Processing Resignations

There are 6 ways that an employee can leave the employer (a) Resignation (b) Contract expiry (c) Termination (d) Dismissal (e) Death (f) Incapacitation

There are 4 types of notice that an employee can give to the employer when he or she resigns:

(a)    The employee give proper or full notice to the employer

(b)   The employee give short notice to the employer

(c)    The employee give immediate notice to the employer

(d)   The employee did not turn up for work

There are 9 types of circumstances under which an employee resigns:

(a)    The employee gives notice and leaves as planned.

(b)   The employee gives notice of a distant future date and leaves as planned.

(c)    The employee gives notice and the employer asks for him or her to extend the last day of service.

(d)   The employee gives notice and the employer persuaded the employee to stay without any change in terms and condition of employment.

(e)   The employee gives notice and the employer persuaded the employee to stay with a salary adjustment or even a retention bonus.

(f)     The employee gives notice but changed his or her mind.

(g)    The employee gives notice, left, returned and was rehired.

(h)   The employee wanted to take long or sabbatical leave but did not get the approval. The supervisor is ready to rehire the employee.

(i)      The employer wanted to terminate the services of the employee but allow the employee to resign.

There are 5 actions that the employer can take when an employee resigns:

(a)    Accepts the resignation and the employee continue working until the last day of service

(b)   Accepts the resignation and the employee continue working until the last day of service but the employer directs the employee to use his or her balance annual or vacation leave.

(c)    Accepts the resignation and excuse the employee from returning to work from a specified day or date onwards.

(d)   Accepts the resignation and ask the employee to go on gardening leave immediately.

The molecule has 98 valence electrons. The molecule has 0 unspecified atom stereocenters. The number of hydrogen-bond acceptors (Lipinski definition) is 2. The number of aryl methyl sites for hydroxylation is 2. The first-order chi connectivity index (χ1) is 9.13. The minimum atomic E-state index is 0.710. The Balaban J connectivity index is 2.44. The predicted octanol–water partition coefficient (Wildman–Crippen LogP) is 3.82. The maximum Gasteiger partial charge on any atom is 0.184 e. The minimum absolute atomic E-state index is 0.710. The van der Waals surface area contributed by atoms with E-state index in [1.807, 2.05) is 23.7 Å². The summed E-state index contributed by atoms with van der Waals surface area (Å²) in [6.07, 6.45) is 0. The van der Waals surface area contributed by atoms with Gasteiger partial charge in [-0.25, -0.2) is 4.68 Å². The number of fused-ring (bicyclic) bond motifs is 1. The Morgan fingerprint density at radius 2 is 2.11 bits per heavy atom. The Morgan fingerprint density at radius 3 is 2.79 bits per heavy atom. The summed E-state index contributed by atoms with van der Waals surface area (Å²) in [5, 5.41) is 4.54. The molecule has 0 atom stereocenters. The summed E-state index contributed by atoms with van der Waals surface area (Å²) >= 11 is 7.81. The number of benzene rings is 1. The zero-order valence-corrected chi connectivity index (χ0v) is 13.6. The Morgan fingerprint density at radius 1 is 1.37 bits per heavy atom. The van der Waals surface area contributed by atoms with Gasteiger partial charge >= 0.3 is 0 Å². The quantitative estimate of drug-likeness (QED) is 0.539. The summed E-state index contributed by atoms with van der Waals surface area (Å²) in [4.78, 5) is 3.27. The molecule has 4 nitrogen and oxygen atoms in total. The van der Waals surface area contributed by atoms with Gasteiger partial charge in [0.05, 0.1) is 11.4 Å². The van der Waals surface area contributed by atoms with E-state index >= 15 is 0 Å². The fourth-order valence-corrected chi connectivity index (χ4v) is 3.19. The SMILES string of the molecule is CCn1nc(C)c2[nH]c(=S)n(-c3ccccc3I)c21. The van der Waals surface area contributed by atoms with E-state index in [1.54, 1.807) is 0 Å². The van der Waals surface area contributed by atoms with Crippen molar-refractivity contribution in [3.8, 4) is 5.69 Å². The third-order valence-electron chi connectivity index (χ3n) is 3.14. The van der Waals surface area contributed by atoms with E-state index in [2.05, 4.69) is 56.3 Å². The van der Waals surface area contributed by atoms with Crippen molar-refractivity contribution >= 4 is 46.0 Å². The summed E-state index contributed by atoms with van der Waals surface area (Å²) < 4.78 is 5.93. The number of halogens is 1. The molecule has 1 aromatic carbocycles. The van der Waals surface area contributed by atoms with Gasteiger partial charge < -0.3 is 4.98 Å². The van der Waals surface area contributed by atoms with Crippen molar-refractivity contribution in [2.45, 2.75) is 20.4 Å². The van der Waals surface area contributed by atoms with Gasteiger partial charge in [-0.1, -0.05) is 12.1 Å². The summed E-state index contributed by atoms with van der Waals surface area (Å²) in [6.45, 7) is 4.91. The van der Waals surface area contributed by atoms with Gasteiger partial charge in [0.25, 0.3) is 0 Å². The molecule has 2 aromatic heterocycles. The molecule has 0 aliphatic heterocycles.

(e)   Terminate the employee by paying salary in lieu of notice.

There are 4 actions that the employer can take with the position:

(a)    Close the position – Make it redundant.

(b)   Demote the position.

(c)    Promote the position.

(d)   Redesign the position.

There some points that the Human Resource Professional must be mindful of in the case of resignations:

(a)    The notice should go to the Head of Department before coming to the HR Department and the Head of Organization needs to be notified (the Managing Director or CEO). If you have received the address to yourself or to the HR department, do quickly divert it back to the Department Head and notify him or her early by phone or email.

(b)   Should the resignation letter come to you directly, it will be a good opportunity can ask the employee on a personal basis as to why he or she is leaving the job and whether he or she has found another job.

(c)    Determine whether unwritten notice is acceptable. This can be done by checking the contract of employment. Usually verbal, email, mobile phone texting are not good enough. It is useful to have a generic resignation letter template available should employee ask you what to write.

(d)   Ensure that the Head of Department signs on the resignation and indicates “Accepted” or “Will Speak to Staff”.

(e)   Kick start the replacement process as soon as you know the staff is intending to leave. It will be helpful to use a manpower requisition form because this let you know whether the position will be made redundant or replacement needs to be place on hold.

(f)     Never persuade any employee to retract their employment letter. Legally, retraction of resignation is never unilateral. The Management may want to delay any replacements; make the position redundant or even change it to a different position. In the case where the company has been acquired,

(g)    Where possible, date the receipt of the resignation letter once it comes to the Department.

(h)   Any extension of the staff’s service should be documented using an extension of service letter and agreed and acknowledged by staff, with terms and conditions stated as remain.

(i)      In the case where the company allows the staff to resign, a second resignation letter template with a request for short notice may be useful.

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